Jennifer (Megan Fox) and Needy (Amanda Seyfried) are BFFs and they even wear the lockets to prove it. But like so many high school friendships, the two girls are not equals. Needy is what her name implies. She's a bit nerdy, smart, and has a boyfriend that cares about her. But Jennifer is the most important person to Needy. Jennifer is perfect in Needy's eyes. She's beautiful and knows it and her looks gives her power in the realm of high school, i.e. popularity. Jennifer even speaks in the manner of a popular girl, being the only character who routinely uses the lingo that Diablo Cody coined in Juno. But Jennifer is not just the typical early bloomer that has learned to use her prematurely developed body to gain status, she also uses it to eat boys.

To Jennifer, her looks are everything. They are the source of all of her power, so Needy poses a threat. Not a serious threat, as beauty trumps smarts, but enough of a threat that Jennifer cannot seem to keep her hands or um... teeth... off of the boys that like Needy. I have never seen such a perfect depiction of friendship between girls. I knew girls like Jennifer and Needy in high school. Hell, there were times when I was each of them. In California, I was Needy to my BFF who always had some ill-advised adventure underway with older boys. I was more interested in protecting her then in boys. But in Spokane, I morphed into a Jennifer and finally tasted the power of looking and acting older than my peers. And while I don't remember being a shit to the girls that looked up to me, I probably was just because of the ugly lessons learned over the years prior. Because no one delivers life lessons in quite the same cutthroat way as a teen-aged girl.

And that is what I see at the heart of Jennifer's Body. The story of a friendship with a beautiful girl, who actually IS a monster. And the discovery that what will finally destroy that demon girl, is the realization of the destruction of the friendship.

Whip It is feels less true about the experience of growing up a girl, but instead revels in the potential power of sisterhood. Drew Barrymore's directorial debut is a very formulaic coming of age story. There are literally no surprises in this story about small town girl, Bliss (Ellen Page), who learns confidence and independence in roller derby.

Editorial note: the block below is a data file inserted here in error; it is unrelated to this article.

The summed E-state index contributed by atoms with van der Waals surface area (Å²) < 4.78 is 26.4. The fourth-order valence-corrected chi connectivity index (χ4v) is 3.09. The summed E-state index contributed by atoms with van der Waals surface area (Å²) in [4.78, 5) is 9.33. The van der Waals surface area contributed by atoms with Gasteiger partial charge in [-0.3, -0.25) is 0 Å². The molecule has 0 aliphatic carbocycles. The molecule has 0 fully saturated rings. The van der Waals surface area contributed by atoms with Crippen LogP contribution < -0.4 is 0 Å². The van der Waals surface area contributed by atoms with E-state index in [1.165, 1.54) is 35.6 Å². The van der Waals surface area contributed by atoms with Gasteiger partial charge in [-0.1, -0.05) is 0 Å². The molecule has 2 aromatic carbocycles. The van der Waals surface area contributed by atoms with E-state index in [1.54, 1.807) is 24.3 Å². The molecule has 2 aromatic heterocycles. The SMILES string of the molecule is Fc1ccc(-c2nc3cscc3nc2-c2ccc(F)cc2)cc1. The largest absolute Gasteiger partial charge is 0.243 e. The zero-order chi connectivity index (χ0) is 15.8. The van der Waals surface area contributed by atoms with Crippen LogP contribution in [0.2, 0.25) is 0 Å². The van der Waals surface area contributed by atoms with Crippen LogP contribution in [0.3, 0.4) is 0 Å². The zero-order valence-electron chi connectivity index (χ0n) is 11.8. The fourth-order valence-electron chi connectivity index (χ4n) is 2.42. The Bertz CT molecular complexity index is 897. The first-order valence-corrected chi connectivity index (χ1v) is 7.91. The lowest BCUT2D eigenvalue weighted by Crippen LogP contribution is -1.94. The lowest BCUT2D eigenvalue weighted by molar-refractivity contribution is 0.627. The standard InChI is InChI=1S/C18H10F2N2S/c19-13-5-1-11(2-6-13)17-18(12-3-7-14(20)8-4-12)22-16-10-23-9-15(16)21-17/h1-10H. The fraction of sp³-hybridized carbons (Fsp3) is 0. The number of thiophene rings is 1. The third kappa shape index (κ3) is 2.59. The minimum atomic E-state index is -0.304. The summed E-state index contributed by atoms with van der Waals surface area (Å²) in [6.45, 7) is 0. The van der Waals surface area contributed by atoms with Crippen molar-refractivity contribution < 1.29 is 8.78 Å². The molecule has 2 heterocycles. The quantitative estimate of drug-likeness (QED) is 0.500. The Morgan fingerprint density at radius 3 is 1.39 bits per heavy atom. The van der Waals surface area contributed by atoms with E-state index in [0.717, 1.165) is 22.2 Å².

While Whip it doesn't know too much about today's women's roller derby, like that it is now on a flat track, it does understand the spirit of female empowerment that blossoms alongside the derby. The film spends little time with the women that are Bliss's inspirations, teammates and rivals, but it does use the screen time with the roller-girls to paint a portrait of mature women who have found a home within the derby leagues. And they are shown as tough, independent, and surprising women. One character has children, and Bliss' rival, Iron Maven (the badass Juliette Lewis) is nearly two decades older than the 17 year-old Bliss. But the most important element brought to the screen is the spirit and fun of roller derby.

The women of Whip It are fun, tough, exciting. These are women that are a blast to spend 90 minutes with. So while I have no new insights on life from seeing Whip It, I had a great time. But the best experience came after the movie in the ladies bathroom, where I could hear the excited conversations of young women who minutes after seeing Whip It are ready to go out to Rat City Roller Derby matches and maybe get some skates of their own.